. Italian Fascism is the original fascist ideology as developed in Italy. The ideology is associated with the Fascist Revolutionary Party (PFR), founded in 1915; the succeeding National Fascist Party (PNF) in 1921, which under Benito Mussolini ruled the Kingdom of Italy from 1922 until 1943.
The first meeting of the Fasci of Revolutionary Action was held on January 24, 1915, led by Benito Mussolini. In the next few years, the relatively small group was various political actions. In 1920, militant strike activity by industrial workers reached its peak in Italy. Mussolini and the Fascists took advantage of the situation by allying with industrial businesses and attacking workers and peasants in the name of preserving order and internal peace in Italy.
Fascists identified their primary opponents as the majority of socialists on the left who had opposed intervention in World War I. The Fascists and the Italian political right held common ground: both held Marxism in contempt, discounted class consciousness, and believed in the rule of elites. Fascism began to accommodate Italian conservatives by making major alterations to its political agenda—abandoning its previous populism, republicanism, and anticlericalism, adopting policies in support of free enterprise, and accepting the Roman Catholic Church and the monarchy as institutions in Italy.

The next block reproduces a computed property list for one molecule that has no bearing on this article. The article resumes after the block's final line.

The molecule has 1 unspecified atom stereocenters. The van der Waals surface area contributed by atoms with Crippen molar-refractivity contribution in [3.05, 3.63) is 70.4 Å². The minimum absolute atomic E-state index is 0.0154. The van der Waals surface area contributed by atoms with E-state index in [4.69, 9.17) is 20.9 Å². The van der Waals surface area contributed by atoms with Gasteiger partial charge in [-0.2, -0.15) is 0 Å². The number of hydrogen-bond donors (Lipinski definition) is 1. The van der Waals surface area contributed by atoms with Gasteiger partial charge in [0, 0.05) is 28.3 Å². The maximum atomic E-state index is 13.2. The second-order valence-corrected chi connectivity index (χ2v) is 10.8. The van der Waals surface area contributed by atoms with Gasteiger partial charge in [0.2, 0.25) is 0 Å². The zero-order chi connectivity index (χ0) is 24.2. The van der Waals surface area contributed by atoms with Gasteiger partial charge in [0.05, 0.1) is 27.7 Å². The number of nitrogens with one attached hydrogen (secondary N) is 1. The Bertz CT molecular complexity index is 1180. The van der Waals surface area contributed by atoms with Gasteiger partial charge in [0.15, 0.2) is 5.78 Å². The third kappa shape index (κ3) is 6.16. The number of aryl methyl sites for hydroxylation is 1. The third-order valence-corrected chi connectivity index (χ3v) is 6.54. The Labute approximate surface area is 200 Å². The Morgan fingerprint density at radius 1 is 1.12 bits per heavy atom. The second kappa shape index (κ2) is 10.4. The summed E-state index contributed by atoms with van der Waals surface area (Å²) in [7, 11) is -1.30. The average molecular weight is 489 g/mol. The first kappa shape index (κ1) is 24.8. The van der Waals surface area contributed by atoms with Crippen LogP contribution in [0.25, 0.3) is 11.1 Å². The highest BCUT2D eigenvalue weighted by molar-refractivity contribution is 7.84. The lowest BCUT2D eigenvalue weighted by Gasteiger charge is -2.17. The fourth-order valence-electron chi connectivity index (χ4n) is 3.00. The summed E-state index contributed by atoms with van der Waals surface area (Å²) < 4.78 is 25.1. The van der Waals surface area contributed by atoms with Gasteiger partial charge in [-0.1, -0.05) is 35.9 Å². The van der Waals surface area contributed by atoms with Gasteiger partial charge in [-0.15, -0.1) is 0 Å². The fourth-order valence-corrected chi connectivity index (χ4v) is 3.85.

To appeal to Italian conservatives, Fascism adopted policies such as promoting family values, including policies designed to reduce the number of women in the workforce by limiting the woman’s role to that of a mother. The fascists banned literature on birth control and increased penalties for abortion in 1926, declaring both crimes against the state. Though Fascism adopted a number of positions designed to appeal to reactionaries, the Fascists sought to maintain Fascism’s revolutionary character, with Angelo Oliviero Olivetti saying “Fascism would like to be conservative, but it will be revolutionary.” The Fascists supported revolutionary action and committed to secure law and order to appeal to both conservatives and syndicalists.